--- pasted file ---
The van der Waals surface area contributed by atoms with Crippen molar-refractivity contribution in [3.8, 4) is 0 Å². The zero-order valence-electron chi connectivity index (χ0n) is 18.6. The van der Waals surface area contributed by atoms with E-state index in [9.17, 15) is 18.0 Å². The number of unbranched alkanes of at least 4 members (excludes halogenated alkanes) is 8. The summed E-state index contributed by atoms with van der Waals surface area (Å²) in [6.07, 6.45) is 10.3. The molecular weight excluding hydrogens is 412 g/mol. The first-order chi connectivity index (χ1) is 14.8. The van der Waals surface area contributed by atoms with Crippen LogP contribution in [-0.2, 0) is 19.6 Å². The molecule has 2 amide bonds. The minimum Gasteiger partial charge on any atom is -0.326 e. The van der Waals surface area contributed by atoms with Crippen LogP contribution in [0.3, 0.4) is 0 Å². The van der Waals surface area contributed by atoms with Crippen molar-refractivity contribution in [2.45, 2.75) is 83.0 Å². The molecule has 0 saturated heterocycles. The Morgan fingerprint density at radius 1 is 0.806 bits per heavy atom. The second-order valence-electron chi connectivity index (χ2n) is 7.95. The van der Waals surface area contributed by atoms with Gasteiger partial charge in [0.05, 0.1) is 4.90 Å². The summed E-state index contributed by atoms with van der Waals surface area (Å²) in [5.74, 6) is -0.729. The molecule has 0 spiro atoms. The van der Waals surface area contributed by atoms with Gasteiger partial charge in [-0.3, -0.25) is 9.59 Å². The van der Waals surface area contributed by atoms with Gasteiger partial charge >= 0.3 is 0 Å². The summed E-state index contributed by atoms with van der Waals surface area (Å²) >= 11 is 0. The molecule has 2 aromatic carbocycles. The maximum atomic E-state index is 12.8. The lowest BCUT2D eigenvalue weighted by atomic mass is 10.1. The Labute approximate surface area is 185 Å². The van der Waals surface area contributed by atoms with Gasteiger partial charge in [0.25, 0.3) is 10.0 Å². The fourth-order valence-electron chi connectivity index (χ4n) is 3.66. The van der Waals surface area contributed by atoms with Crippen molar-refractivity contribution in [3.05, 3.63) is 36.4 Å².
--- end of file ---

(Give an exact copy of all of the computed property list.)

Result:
The van der Waals surface area contributed by atoms with Crippen molar-refractivity contribution in [3.8, 4) is 0 Å². The zero-order valence-electron chi connectivity index (χ0n) is 18.6. The van der Waals surface area contributed by atoms with E-state index in [9.17, 15) is 18.0 Å². The number of unbranched alkanes of at least 4 members (excludes halogenated alkanes) is 8. The summed E-state index contributed by atoms with van der Waals surface area (Å²) in [6.07, 6.45) is 10.3. The molecular weight excluding hydrogens is 412 g/mol. The first-order chi connectivity index (χ1) is 14.8. The van der Waals surface area contributed by atoms with Crippen LogP contribution in [-0.2, 0) is 19.6 Å². The molecule has 2 amide bonds. The minimum Gasteiger partial charge on any atom is -0.326 e. The van der Waals surface area contributed by atoms with Crippen LogP contribution in [0.3, 0.4) is 0 Å². The van der Waals surface area contributed by atoms with Crippen molar-refractivity contribution in [2.45, 2.75) is 83.0 Å². The molecule has 0 saturated heterocycles. The Morgan fingerprint density at radius 1 is 0.806 bits per heavy atom. The second-order valence-electron chi connectivity index (χ2n) is 7.95. The van der Waals surface area contributed by atoms with Gasteiger partial charge in [0.05, 0.1) is 4.90 Å². The summed E-state index contributed by atoms with van der Waals surface area (Å²) in [5.74, 6) is -0.729. The molecule has 0 spiro atoms. The van der Waals surface area contributed by atoms with Gasteiger partial charge in [-0.3, -0.25) is 9.59 Å². The van der Waals surface area contributed by atoms with Gasteiger partial charge >= 0.3 is 0 Å². The summed E-state index contributed by atoms with van der Waals surface area (Å²) >= 11 is 0. The molecule has 2 aromatic carbocycles. The maximum atomic E-state index is 12.8. The lowest BCUT2D eigenvalue weighted by atomic mass is 10.1. The Labute approximate surface area is 185 Å². The van der Waals surface area contributed by atoms with Gasteiger partial charge in [0.25, 0.3) is 10.0 Å². The fourth-order valence-electron chi connectivity index (χ4n) is 3.66. The van der Waals surface area contributed by atoms with Crippen molar-refractivity contribution in [3.05, 3.63) is 36.4 Å².